Who won the Ad Bowl? Who knows?
It really depends on who you listen to. I liked the Pepsi Bob Dylan advertisement, and was a bit turned off by the Teleflora wisecracking box commercial. But when I spoke with Professor Tim Calkins of the Kellogg School of Management, who oversees a Super Bowl advertising review, he had nothing but good things to say about the spot, calling it “an astonishing piece of advertising.”
In fact, Calkins and I were not the only ones at odds over the SuperAds. Just check out the web…
Experts and consumers told the Wall Street Journal they favored the Monster.com site.
Monster’s ad, which starred a low-level worker who shares his cramped office with the backside of a stuffed moose, was among several humorous commercials in the Super Bowl line-up that scored high marks with advertising executives and consumers.
“Touchdown. This is how a lot of people feel right now.” said Rita Rodriguez, chief executive for the U.S. division of WPP’s Brand Union.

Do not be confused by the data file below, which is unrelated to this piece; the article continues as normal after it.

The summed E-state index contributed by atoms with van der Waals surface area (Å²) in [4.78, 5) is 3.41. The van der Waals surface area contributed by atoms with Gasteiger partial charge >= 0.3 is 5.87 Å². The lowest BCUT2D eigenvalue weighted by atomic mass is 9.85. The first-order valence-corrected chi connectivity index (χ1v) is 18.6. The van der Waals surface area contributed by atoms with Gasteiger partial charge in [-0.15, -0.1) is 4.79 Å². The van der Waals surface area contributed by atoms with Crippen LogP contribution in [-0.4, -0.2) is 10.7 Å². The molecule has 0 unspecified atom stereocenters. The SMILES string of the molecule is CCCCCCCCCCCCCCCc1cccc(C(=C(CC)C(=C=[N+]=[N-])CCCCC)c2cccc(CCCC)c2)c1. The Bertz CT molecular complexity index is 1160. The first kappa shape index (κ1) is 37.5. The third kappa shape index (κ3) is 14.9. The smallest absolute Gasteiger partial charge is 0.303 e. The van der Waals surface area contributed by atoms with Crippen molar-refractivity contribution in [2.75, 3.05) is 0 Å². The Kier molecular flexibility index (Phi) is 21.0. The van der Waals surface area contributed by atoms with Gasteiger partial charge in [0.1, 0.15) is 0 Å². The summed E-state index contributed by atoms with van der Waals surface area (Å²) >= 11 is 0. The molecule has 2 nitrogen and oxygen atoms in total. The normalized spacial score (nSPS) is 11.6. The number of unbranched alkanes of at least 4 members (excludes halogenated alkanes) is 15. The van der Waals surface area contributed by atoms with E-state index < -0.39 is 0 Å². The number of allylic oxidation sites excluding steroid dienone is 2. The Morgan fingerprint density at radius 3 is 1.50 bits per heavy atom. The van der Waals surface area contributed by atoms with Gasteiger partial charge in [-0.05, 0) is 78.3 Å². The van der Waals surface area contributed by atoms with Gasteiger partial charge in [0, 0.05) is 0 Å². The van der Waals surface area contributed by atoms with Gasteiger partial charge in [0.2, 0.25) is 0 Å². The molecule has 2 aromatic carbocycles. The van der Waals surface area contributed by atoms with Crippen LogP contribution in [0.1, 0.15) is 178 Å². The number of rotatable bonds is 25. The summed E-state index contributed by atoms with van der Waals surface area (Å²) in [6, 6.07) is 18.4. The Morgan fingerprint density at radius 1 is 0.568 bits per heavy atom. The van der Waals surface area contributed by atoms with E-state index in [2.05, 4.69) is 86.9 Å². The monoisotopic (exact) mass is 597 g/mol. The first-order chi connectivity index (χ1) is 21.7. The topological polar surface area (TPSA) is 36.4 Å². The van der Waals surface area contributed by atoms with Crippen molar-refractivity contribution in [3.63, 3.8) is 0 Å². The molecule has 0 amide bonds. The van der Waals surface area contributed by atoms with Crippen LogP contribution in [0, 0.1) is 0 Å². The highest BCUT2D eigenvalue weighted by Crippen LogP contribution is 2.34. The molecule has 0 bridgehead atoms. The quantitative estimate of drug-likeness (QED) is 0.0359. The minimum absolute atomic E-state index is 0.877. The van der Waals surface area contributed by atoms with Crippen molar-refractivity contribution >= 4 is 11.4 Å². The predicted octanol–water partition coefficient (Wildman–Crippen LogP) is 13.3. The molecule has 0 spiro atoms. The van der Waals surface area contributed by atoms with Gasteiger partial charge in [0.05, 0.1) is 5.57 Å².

“Hysterical, maybe the funniest ad of the night,” said Don Weir, a 41-year-old comedian from Media, Pa. Added Jessica Madden, a 29-year-old bank analyst in Chicago: “It appeals to the crowd now, because we are all wondering if we will have a job when we wake up.”
And they hated the Cash4Gold spot:
A campy spot for Cash4Gold.com, which buys gold jewelry from consumers, involved former late-night TV personality Ed McMahon and rapper MC Hammer ostensibly selling their possessions; it was panned. “Unwatchable,” said Eric David, a creative director at Kaplan Thaler Group, a unit of Publicis Groupe. “They are making a joke out of something that is not a joke in this bad economy.”